A Jewish Mystic Offers Amulets and Predictions, for $180 A Pop
On a recent Monday afternoon in the Boro Park section of Brooklyn, eight women and two men sat patiently in the back room of Neuman’s Optical, tapping their feet, chatting in Russian, reading psalms and occasionally letting out an aggravated sigh. Appropriately, a broken clock hung over the windowless waiting area, where some said they had been sitting for as long as six hours.
These customers were not in line to have their eyes examined. They were looking forward to improved vision of a very different sort, with an Israeli psychic named Rabbi Chaim Yosef Sharabi. Lately, Sharabi has been giving his readings in a space at the back of the store. His unpredictable schedule, changing venues and sometimes hazy advice keep patrons on their toes and returning for his unusual services.
One of several Israelis said to work in Brooklyn as a clairvoyant, Rabbi Chaim, as his patrons affectionately call him, claims to be the scion of a famous Yemeni family of Jewish mystics. But even as a steady stream of business flows through his door, experts in Jewish law continue to debate the religious status of clairvoyants. And some Brooklyn Jewish community leaders staunchly oppose the practice.
My visit in early August was to follow up on a prediction that Rabbi Chaim made for a Brooklyn relative at a consultation on which I was allowed to sit in a few months ago. We went out of curiosity. I had heard about the rabbi from an acquaintance whose husband’s family — Georgian Jews — visits Rabbi Chaim regularly.
The earlier meeting was conducted in a small office in the rabbi’s own home, an unassuming two-family house in the sleepy southeast Brooklyn neighborhood of Georgetown, a far corner of the borough, unvisited by subways. Framed pictures of North African and Middle Eastern rabbis covered the walls.
Seated behind an outdated schoolroom desk, with a stack of books to his right and an open suitcase full of paper amulets to his left, Rabbi Chaim copied my relative’s birthday and the Hebrew names of her parents onto a yellow writing tablet. Through his wife, who interprets for him from Hebrew, the rabbi asked if she was seeing someone, and she answered that she had just broken off a relationship. Rabbi Chaim said, “Was he born in the third month?” My relative nodded.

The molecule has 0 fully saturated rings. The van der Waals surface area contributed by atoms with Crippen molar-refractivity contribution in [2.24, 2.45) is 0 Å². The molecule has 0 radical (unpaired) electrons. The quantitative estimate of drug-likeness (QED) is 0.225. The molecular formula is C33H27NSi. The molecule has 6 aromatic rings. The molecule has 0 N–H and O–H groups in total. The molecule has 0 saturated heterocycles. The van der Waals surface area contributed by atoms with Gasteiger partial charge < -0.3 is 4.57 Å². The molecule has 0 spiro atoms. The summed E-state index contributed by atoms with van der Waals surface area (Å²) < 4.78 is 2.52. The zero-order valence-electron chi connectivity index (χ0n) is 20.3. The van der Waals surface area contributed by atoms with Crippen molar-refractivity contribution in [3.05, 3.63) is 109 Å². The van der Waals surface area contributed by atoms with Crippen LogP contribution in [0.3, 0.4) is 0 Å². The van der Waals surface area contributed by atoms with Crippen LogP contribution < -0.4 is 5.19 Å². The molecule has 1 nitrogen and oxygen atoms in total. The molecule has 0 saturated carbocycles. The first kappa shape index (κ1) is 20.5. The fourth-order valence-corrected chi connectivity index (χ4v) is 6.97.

Rabbi Chaim then set a laptop-sized book spine-down on the desk and instructed my relative to open the book at random — a clairvoyant methodology known as bibliomancy. After staring at the opened page, full of symbols and dense Aramaic script, Rabbi Chaim announced that my relative would meet her future husband in three to eight months; that he would be born in the third, seventh or 11th month, and that possible names for him would be Avraham, Mayer, Michael and Shmuel. He added this information to the yellow piece of paper and gave it to my friend along with an amulet. The paper was folded to the size of a postage stamp and held with Scotch tape. Though we had been told to have money ready for him, he charged no fee—perhaps because we were younger than his other clients, or because it was our first visit; we don’t know. But we overheard the customer who saw him before us paying for multiple amulets at $180 apiece.
On a recent trip to his Boro Park office I could see Rabbi Chaim moving from room to room at the end of a hall. Occasionally he saw a client. I had come to ask why my relative, who was out of town, had not yet met her future husband in the prescribed time, but he left abruptly in the early evening with no explanation, and without seeing me.
Rabbi Chaim traces his ancestry to Rabbi Shalom Sharabi, an 18th-century mystic from Yemen. Rabbi Chaim said he was trained in Kabbalah by a great-uncle who ran a seminary in Jerusalem. His family had always told him he would become a mystic, the rabbi recalled. “I was born circumcised on Yom Kippur,” he said when asked about his credentials, indicating that this was an early sign of his calling.